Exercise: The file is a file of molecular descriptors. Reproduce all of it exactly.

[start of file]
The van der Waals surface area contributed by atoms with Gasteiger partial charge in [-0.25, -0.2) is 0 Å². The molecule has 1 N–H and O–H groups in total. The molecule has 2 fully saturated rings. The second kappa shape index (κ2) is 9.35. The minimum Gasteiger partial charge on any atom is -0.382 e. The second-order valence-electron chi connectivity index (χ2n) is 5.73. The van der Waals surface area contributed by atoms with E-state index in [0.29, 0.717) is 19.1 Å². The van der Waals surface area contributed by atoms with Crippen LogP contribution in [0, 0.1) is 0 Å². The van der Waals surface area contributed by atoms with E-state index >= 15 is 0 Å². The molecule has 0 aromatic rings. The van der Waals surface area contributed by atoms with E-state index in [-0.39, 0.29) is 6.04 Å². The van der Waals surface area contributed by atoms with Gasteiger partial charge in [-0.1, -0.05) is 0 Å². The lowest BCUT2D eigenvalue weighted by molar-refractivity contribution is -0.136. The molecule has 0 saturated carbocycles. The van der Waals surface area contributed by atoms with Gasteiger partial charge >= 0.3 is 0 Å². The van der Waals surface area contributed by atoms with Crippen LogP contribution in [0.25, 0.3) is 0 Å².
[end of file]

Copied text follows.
The van der Waals surface area contributed by atoms with Gasteiger partial charge in [-0.25, -0.2) is 0 Å². The molecule has 1 N–H and O–H groups in total. The molecule has 2 fully saturated rings. The second kappa shape index (κ2) is 9.35. The minimum Gasteiger partial charge on any atom is -0.382 e. The second-order valence-electron chi connectivity index (χ2n) is 5.73. The van der Waals surface area contributed by atoms with E-state index in [0.29, 0.717) is 19.1 Å². The van der Waals surface area contributed by atoms with Crippen LogP contribution in [0, 0.1) is 0 Å². The van der Waals surface area contributed by atoms with E-state index >= 15 is 0 Å². The molecule has 0 aromatic rings. The van der Waals surface area contributed by atoms with E-state index in [-0.39, 0.29) is 6.04 Å². The van der Waals surface area contributed by atoms with Gasteiger partial charge in [-0.1, -0.05) is 0 Å². The lowest BCUT2D eigenvalue weighted by molar-refractivity contribution is -0.136. The molecule has 0 saturated carbocycles. The van der Waals surface area contributed by atoms with Gasteiger partial charge >= 0.3 is 0 Å². The van der Waals surface area contributed by atoms with Crippen LogP contribution in [0.25, 0.3) is 0 Å².